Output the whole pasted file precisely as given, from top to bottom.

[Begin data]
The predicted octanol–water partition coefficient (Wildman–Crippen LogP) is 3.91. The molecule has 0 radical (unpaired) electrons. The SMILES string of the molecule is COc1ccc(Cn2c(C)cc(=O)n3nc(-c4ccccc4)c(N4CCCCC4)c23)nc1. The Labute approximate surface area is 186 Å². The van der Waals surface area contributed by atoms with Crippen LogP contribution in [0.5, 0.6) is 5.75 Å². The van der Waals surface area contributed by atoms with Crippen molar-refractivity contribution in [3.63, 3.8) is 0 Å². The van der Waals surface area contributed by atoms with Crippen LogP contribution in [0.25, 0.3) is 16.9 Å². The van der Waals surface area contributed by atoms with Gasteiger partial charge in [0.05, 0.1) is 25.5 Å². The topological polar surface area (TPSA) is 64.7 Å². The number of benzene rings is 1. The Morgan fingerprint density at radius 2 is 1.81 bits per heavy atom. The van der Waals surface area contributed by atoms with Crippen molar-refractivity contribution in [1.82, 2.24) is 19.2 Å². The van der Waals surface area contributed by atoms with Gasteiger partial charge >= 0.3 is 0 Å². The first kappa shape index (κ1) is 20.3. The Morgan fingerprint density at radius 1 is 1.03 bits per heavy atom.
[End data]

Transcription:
The predicted octanol–water partition coefficient (Wildman–Crippen LogP) is 3.91. The molecule has 0 radical (unpaired) electrons. The SMILES string of the molecule is COc1ccc(Cn2c(C)cc(=O)n3nc(-c4ccccc4)c(N4CCCCC4)c23)nc1. The Labute approximate surface area is 186 Å². The van der Waals surface area contributed by atoms with Crippen LogP contribution in [0.5, 0.6) is 5.75 Å². The van der Waals surface area contributed by atoms with Crippen molar-refractivity contribution in [3.63, 3.8) is 0 Å². The van der Waals surface area contributed by atoms with Crippen LogP contribution in [0.25, 0.3) is 16.9 Å². The van der Waals surface area contributed by atoms with Gasteiger partial charge in [0.05, 0.1) is 25.5 Å². The topological polar surface area (TPSA) is 64.7 Å². The number of benzene rings is 1. The Morgan fingerprint density at radius 2 is 1.81 bits per heavy atom. The van der Waals surface area contributed by atoms with Crippen molar-refractivity contribution in [1.82, 2.24) is 19.2 Å². The van der Waals surface area contributed by atoms with Gasteiger partial charge >= 0.3 is 0 Å². The first kappa shape index (κ1) is 20.3. The Morgan fingerprint density at radius 1 is 1.03 bits per heavy atom.